Netherlands, Limburg Parish Register Transcripts - FamilySearch Historical Records
|Access the Records|
Netherlands, Limburg Parish Register Transcripts, 1562-1822
|This article describes a collection of records at FamilySearch.org.|
|Flag of the Netherlands|
|Location of Limburg, Netherlands|
|Location of the Netherlands|
|Record Type:||Parish Register Transcripts|
|Title in the Language:||Nederland, Limburg Parish Register Afschriften|
|Regional Historic Center, Limburg|
- 1 What is in This Collection?
- 2 What Can These Records Tell Me?
- 3 Collection Content
- 4 How Do I Search This Collection?
- 5 What Do I Do Next?
- 6 Known Issues
- 7 Citing This Collection
What is in This Collection?[edit | edit source]
This Collection will include records from 1562 to 1822. These parish register transcripts include various towns in Limburg Province, Netherlands.
Most of the transcripts are arranged in alphabetical order and have been transcribed from parish registers. Some names may not have been transcribed exactly as in the original, so you may want to check the originals. The information is typewritten in the form of a spreadsheet.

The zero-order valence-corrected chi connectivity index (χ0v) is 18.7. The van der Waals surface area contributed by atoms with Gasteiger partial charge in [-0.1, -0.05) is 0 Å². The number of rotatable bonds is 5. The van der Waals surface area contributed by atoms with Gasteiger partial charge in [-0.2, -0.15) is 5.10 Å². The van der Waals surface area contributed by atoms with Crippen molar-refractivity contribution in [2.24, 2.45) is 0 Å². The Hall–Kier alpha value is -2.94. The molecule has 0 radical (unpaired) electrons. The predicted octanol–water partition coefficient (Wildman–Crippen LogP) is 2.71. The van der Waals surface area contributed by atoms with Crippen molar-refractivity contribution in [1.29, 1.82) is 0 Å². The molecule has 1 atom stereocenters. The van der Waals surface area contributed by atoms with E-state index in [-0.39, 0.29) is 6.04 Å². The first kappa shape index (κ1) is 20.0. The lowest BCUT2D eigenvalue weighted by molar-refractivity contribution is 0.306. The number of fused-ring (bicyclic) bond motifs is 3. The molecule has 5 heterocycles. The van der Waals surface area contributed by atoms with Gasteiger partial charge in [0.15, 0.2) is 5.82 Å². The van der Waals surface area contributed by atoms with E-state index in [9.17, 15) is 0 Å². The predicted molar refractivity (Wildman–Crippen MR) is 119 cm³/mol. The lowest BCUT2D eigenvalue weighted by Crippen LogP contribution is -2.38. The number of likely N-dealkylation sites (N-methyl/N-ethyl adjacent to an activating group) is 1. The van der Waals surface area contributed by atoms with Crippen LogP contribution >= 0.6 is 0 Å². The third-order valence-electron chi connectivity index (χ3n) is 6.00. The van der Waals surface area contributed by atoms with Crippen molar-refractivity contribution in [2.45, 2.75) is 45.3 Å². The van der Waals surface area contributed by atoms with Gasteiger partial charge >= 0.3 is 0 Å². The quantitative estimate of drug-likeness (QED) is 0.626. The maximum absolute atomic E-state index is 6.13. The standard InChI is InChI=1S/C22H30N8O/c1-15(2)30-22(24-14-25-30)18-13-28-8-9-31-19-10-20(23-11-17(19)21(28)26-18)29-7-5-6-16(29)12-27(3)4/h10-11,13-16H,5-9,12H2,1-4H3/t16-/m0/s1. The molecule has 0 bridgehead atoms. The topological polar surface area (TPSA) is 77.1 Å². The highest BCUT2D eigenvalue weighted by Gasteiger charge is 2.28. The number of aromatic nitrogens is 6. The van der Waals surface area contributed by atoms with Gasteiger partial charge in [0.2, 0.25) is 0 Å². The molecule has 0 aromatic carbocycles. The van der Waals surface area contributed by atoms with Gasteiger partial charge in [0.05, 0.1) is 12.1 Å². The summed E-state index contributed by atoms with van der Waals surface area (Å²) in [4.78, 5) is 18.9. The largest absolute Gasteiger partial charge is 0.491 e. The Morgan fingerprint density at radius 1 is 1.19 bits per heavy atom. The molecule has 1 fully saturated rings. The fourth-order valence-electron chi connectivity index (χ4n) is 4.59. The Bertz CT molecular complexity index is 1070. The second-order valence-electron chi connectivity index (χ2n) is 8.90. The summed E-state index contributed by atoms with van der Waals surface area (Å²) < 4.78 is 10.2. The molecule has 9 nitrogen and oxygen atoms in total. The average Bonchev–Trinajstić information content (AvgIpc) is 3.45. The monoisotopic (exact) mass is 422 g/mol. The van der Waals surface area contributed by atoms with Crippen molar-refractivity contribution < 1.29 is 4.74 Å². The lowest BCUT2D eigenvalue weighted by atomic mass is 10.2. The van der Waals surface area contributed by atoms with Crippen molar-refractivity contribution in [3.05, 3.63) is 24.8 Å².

The transcript records start with a title page describing the place, church name, type of record, and dates of the following records. The names are then listed in alphabetical order. The alphabetizing rules used mean that names such as 'van BEUGEN' will be listed under B for 'Beugen.'
Some records were destroyed in wars and fires. As a result, government officials began collecting copies of some of the church records in the 1700s. Copies or duplicates of the parish records were used as Civil Registers. Duplicate records were maintained by the parish priests prior to 1796. An abstract or transcription of most of these duplicates is housed in state archives. Some of these registers were also collected at the Diocesan Archive. In 1929, the government ordered that all pre-1811 records be sent to the state archives and most parishes complied with this new rule. Those registers deposited at the regional and municipal archives have been microfilmed and are available at the Family History Library for research.
The parish register transcripts in the Netherlands are an excellent source for accurate information on names as well as dates and places of birth, marriages, and deaths. After 1811, it is also recommended to research the civil registration to verify and complement information. Between 1588 and 1795, the Dutch Reform Church was the state church, so it is also recommended to research those registers for those years.
For more information about the history, content, and use of these records see the wiki article Netherlands Church Records.